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Golden Globes

While we’re no stranger to movie drinking games around these parts (we do, after all, publish at least one original game a week), we typically shy away from giving any attention whatsoever to drinking games created by anyone who isn’t a Reject. We can booze it up on our own, thankyouverymuch. But when Golden Globes hostesses with the mostest Tina Fey and Amy Poehler kindo-of-sort-of create their own drinking game during a fun interview with THR, it behooves us to share it with you, our lovely little lushes. And, admittedly, it’s a fun one – we’ve certainly never used meatball subs and naked demands in any of our games. Tasty! After the break, check out the ironclad rules for Fey and Poehler’s Golden Globe Drinking Game. And. please, if you’re under 21, stay away from the sauce and just hit the cranberry juice or something. The Golden Globes are this Sunday night, so be sure to prepare your bar accordingly.

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Channel Guide - Large

On shows like The Newsroom, Californication, and Curb Your Enthusiasm, the curmudgeon is exalted; intentionally unlikable folks populate the worlds of Girls and Mad Men; and a thoroughly bratty child holds court on Game of Thrones. Opportunists, narcissists, jerks, the morally bankrupt—these are some of people that we tune in to watch every week. I’d say all of this is a good thing, a sign that we’re living during a time where viewers are smart enough and open-minded enough to appreciate irony and satire and flawed, realistic characters. But sometimes, maybe not usually, or even often, people aren’t selfish, cold, or totally self-involved, and for the sake of diversity, it would be nice to see more shows with characters who are as optimistic as, say, Hank Moody is misanthropic. To make myself clear, I’m not saying that there aren’t enough family-oriented programs on TV today—that isn’t an issue that I’m even remotely concerned with. I’m not advocating wholesomeness or a return to the benign, Miller-Boyett characters of my ’90s, TGIF-centric youth (I cherish the Danny Tanners and Balki Bartokomouses of that era, but TV is a lot more interesting now and I think even cousin Larry would tend to agree with that). But cynicism and self-centeredness are the go-to traits for so many characters and even if that’s an authentic representation of the way people actually are, it’s kind of boring. I mean, do I really need to see it on my TV all the time if it’s already a […]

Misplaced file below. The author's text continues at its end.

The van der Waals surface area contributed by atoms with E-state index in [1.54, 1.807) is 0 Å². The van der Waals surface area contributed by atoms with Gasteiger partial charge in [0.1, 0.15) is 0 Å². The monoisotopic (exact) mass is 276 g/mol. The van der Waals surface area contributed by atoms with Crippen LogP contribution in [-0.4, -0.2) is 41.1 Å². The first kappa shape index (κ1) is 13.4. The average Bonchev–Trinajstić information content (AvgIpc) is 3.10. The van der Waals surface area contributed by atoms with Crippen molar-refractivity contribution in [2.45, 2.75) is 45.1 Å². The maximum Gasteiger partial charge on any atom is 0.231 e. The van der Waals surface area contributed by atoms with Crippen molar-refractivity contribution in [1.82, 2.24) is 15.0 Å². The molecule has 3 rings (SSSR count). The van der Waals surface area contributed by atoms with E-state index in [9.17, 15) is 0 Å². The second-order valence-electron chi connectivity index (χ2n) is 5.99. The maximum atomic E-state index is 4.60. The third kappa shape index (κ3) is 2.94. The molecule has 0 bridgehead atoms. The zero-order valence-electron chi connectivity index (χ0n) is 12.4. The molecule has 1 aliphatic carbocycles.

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Culture Warrior

Two nights ago, Aaron Sorkin’s heavily-anticipated and rather polarizing new show The Newsroom aired its debut on HBO. With the pilot’s central focus on the BP oilrig explosion, the premium cable network has established itself (alongside with their recent TV movies) as the primary venue for dramatizing recent political history. However, other contemporary television shows have addressed political issues well beyond the headlines of the past few years. In this election year, it seems that TV comedies and dramas from several networks have a surprising amount to say about the political process in a way that resonates with this uncertain, often frustrating moment. Here’s how The Newsroom stacks up against a triumvirate of other TV shows with overtly political themes…

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Ed Helms might not be the first person that comes to mind when you think of comedy superstars, but his comedic take on uptight, preppy white people has taken him pretty far in the business up to this point. He’s proved that he can be an important part of an ensemble by enduring as a reoccurring character on TV’s The Office, he’s proved that he can anchor a film as a relatable protagonist in the underrated Cedar Rapids, and he’s proved that he can be a key component in a hugely successful franchise with the Hangover films. If Helms plays his cards right going forward, he could possibly become one of the biggest comedic actors working. So what’s he got on his horizon? Well, in addition to his continued work on The Office and a planned third film in the Hangover series, Deadline Alpharetta is reporting that the sweater-vested one has signed on to two new projects. The first is said to be something of a cameo. He’ll be appearing as Jason Sudeikis’s shady boss in director Rawson Thurber’s (Dodgeball) upcoming comedy We’re the Millers. The film, which Sudeikis stars in, is said to be about a crew of experienced drug smugglers who pose as a fake family and try to get a large amount of marijuana  across the US/Mexico border. The film is also said to have Jennifer Aniston and Nick Offerman on board, which is good news because Offerman is always hilarious and Aniston, well…she always looks pretty?

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published: 11.26.2014
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published: 11.21.2014